Nothing beats the texture, look and feel of wood. With a little inspiration
, the allure of wood brought me to this, the woody PC.
Step 1: Materials
First, I'm not replacing parts - we're just woodifying them. Therefore, I decided to use veneers.
1. Wood - I'm using rosewood
2. Glue - at first, I wanted to use contact cement. But, at the last moment - I went with wood glue. Contact cement gives you one chance to lay down the veneer perfectly - this is not going to happen.
3. Clamps and/or medical tape (it does not leave back sticky residue and it not super strong)
4. Cutting template (I'm providing for my hp zv5000 so it can be printed, or laser cut)
5. Finishing materials - I'm using boiled linseed oil as I want the wood to age with time.
6. Materials for laptop disassembly - see disassembly instructions
Step 2: CAD File
First, you need a drawing of what you want to cut. I'm veneering the black parts of my front bezel with rosewood. So, armed with a caliper and ruler - I created a dxf of my bezel. To make things simple, I neglected to include screw and latch holes as I can remove these later with an X-acto knife.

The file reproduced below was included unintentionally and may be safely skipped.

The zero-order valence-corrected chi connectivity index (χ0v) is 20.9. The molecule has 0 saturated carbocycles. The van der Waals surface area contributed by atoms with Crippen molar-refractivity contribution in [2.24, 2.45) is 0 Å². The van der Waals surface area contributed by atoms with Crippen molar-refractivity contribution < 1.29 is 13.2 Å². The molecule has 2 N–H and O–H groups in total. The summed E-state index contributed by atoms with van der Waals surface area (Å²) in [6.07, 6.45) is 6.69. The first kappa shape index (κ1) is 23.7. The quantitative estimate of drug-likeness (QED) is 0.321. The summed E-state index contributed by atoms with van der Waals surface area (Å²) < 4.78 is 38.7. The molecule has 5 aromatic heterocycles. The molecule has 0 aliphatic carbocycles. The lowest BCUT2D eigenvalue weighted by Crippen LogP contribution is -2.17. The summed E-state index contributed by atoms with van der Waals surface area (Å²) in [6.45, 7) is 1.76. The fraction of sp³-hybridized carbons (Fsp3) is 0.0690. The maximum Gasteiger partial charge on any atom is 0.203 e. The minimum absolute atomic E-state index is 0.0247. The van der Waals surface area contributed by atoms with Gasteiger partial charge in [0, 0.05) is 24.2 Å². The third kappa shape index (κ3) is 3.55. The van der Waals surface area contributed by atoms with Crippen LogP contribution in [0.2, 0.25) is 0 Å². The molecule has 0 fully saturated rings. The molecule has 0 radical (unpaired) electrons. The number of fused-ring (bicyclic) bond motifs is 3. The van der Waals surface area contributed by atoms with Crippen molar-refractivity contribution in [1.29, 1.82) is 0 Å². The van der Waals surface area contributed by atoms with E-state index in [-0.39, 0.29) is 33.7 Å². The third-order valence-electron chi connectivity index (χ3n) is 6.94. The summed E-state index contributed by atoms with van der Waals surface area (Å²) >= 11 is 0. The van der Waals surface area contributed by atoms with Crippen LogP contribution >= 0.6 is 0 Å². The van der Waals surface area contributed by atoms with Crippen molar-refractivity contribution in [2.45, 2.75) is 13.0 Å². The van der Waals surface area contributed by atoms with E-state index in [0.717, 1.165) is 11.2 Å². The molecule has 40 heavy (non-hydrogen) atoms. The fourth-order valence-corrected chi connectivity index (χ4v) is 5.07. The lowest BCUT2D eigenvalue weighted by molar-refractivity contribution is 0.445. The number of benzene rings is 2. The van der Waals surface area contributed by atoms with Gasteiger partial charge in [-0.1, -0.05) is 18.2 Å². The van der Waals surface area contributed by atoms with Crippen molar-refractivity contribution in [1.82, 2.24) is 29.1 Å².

Step 3: Cut
After your template has been tested - cut your wood. As I had access to a laser cutter, I laser cut away. Before cutting, I attached some transfer paper to protect the surrounding areas of wood from the intense heat from the laser beam.
Step 4: Finishing
Use your favorite finishing method - just be sure to allow flex if needed. For me, several coats of linseed oil.
Step 5: Glue
Get your things together - clamps, glue, damp rags. Apply a thin coat of glue to the back of your wood (a brush helps). Then, apply to the screen bezel. Adjust to make it perfect and clamp down. Use plenty of clamps when you need to glue around a curve. For the zv5000, the top edge is a rather tight curve and required extra "clampage." The solution was tape. I found some medical tape and applied plenty of tight bands to hold the veneer to the curvature of the laptop.
Allow to dry completely before removing clamps and tape.
Step 6: Holes
Latch holes require removal with an X-acto knife - the same for any latch release mechanism. I drilled out screw holes. In retrospect, I should have left the screws out as the snaps around the perimeter of the screen are more than enough.
Step 7: Completion
Relish your achievement. You now have an awesome woody laptop :D